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Mean Girls All Grown Up: Surviving Catty and Conniving Women Paperback – August 1, 2005
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Top Customer Reviews
Not a teenager or even a twenty- or thirty-something, but having had some recent conflicts with mean girls, I am intrigued by DiMarco's approach to the problem. However, I found there was much I disagreed with, and I would hesitate to give it to my daughter without one-on-one discussion and caveats about her advice. Read on.
The main goal, DiMarco believes, is to get the mean girl to leave us alone. To do this, she first helps us understand the mean girl's motivations. Does she perceive us as a rival? Does she believe we are somehow better than her? Does she gossip about us? If so, why?
Our response, she believes, is to keep our mouth shut and try not to justify ourselves to those mean girls we don't have a relationship with (pulling from the wisdom of Richard Foster's CELEBRATION OF DISCIPLINE). Feeling a need to adjust our image, she believes, is proof that we are serving humans rather than God. Rather confusingly, she admits there might be a time to make the truth known (if a lie is being spread about us at the office that we are stealing, for example) but not to the perpetrator. Instead, tell the supervisor. "The spiritual truth is that God never calls us to stand up for ourselves to the Mean Girl.Read more ›
While I can see why several readers were disappointed, I do think the author has some excellent analysis here. I also think that "forgiving your enemies" is the best thing for one's own mental health. I don't say this out of a desire to religiously parrot, however. I truly think that when one holds grudges they drink a glass of poison every day while expecting the other person to die. Furthermore, I admit to my own hypocrisy here as I have been unable to forgive properly on a handful of occasions. Yet, the way she advocates is undoubtedly best for the person cursed with the ire of mean women.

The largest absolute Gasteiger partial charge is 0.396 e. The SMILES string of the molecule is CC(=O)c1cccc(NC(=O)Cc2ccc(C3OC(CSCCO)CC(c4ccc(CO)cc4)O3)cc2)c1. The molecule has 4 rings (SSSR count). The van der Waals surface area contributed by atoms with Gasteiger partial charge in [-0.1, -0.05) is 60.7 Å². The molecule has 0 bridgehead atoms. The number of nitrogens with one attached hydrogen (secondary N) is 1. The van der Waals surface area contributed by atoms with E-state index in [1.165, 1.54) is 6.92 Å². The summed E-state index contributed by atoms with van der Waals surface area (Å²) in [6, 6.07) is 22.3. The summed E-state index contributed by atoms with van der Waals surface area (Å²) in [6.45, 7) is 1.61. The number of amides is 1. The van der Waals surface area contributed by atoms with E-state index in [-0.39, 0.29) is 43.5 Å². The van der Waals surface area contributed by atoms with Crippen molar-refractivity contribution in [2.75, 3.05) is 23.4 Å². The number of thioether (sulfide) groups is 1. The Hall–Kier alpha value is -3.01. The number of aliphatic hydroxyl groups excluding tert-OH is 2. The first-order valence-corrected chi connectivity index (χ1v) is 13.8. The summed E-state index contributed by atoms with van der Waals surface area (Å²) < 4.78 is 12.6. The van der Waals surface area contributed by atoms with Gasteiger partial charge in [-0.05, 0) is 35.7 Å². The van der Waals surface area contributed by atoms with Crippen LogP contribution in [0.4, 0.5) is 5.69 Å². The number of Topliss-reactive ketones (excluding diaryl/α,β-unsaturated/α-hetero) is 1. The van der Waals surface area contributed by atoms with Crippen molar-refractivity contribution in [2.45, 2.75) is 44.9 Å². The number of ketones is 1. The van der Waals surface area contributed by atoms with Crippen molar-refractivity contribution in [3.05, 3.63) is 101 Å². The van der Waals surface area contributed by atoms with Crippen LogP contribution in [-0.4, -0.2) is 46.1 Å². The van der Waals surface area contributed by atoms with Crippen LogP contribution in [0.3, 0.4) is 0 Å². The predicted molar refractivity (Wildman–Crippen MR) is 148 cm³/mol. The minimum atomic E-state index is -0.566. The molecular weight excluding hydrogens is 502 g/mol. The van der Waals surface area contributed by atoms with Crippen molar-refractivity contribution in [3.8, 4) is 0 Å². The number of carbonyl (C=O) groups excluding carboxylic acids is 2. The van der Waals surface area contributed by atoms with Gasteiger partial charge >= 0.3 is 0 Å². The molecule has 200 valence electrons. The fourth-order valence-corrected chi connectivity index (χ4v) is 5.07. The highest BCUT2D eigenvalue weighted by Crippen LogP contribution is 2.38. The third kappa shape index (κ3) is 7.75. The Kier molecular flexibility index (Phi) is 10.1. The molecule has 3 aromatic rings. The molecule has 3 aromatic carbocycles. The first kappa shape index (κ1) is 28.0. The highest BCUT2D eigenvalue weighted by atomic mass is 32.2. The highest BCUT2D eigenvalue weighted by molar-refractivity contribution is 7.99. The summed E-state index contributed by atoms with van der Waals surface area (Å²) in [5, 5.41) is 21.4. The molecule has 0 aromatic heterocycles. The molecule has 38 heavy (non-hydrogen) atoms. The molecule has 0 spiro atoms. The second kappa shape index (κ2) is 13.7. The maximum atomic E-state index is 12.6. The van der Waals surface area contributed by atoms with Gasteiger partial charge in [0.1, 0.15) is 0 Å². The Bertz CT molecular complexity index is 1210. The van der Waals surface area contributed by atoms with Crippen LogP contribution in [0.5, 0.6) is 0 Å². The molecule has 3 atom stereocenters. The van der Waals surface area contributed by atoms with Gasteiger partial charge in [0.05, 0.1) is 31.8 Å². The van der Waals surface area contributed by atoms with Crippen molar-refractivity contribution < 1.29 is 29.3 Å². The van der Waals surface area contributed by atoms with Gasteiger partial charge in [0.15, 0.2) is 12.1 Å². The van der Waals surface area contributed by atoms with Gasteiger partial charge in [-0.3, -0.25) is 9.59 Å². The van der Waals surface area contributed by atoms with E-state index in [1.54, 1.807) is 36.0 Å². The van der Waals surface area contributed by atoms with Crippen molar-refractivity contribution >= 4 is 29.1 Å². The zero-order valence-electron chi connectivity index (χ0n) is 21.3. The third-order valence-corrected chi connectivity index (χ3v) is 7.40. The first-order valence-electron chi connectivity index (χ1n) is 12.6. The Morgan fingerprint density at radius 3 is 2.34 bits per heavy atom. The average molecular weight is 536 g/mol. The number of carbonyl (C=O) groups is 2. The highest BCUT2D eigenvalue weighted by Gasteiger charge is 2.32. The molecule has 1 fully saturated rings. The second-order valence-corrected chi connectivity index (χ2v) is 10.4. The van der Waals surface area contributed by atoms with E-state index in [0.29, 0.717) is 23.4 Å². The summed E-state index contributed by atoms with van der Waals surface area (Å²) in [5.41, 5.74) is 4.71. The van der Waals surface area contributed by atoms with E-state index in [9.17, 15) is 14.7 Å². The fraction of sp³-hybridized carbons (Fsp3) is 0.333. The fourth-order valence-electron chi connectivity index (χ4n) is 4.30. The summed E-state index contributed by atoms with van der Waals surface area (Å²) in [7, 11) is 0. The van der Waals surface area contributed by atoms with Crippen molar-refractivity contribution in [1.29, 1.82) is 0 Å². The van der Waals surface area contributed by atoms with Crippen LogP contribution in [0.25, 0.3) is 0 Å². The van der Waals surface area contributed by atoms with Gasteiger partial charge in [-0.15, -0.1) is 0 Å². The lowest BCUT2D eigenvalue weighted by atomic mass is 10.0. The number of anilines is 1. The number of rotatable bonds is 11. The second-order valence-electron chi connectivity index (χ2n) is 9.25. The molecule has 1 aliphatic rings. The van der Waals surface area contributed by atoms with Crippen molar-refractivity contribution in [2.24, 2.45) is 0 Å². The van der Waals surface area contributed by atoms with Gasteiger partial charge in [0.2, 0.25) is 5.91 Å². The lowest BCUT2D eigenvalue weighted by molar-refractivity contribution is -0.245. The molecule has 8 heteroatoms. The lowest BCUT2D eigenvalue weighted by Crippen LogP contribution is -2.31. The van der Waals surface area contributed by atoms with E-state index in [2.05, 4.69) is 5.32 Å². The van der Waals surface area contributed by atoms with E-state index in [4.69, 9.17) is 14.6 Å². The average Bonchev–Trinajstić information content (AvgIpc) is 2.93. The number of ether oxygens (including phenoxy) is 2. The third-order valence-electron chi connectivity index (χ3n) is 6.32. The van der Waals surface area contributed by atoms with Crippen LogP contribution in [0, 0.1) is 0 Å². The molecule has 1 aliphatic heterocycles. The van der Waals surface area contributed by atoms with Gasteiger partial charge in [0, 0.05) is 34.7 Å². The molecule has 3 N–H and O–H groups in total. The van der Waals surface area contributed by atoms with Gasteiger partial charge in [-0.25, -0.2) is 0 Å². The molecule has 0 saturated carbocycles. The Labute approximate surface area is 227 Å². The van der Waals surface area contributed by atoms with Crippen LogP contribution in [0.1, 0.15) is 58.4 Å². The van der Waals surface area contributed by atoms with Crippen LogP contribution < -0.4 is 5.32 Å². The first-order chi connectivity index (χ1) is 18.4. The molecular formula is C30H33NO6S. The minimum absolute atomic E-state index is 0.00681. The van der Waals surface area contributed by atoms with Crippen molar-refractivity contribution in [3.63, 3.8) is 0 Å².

Pretty much any woman who looks better than another woman can relate to the experience of having fabulous written or telephone communications with that other female until, upon meeting such women in the flesh and seeing their expressions turn to that of trying to connect the face in front of them to a "Wanted" poster, from that moment on, the air of camaraderie disappears and is replaced by toxic aversion.
There is almost always some fabricated excuse an insecure woman will offer for avoiding, and hating on, a woman whom she's jealous of as though the poor gal is convicted child molester or murderer. There is no keeping things in perspective. The predictable "She deserves my hatred because....." excuse can be counted on as sure as you can count on the sun rising tomorrow, no matter how nice, agreeable, or respectful the person whom she is envious of is. And of course you'll almost never hear a woman admit to jealousy. A jealous woman will admit she's jealous about as often as a turned-on guy with low confidence will admit to a beautiful woman whom he doesn't know that he's having a hard time keeping his eyes to himself. Oddly, as averse as insecure females are to women who are good looking, they too have a hard time keeping their eyes to themselves. In this way, insecure women just set themselves up for disappointment by constantly sizing up their competition. They ask for, they get it, and then they want someone else to pay for it.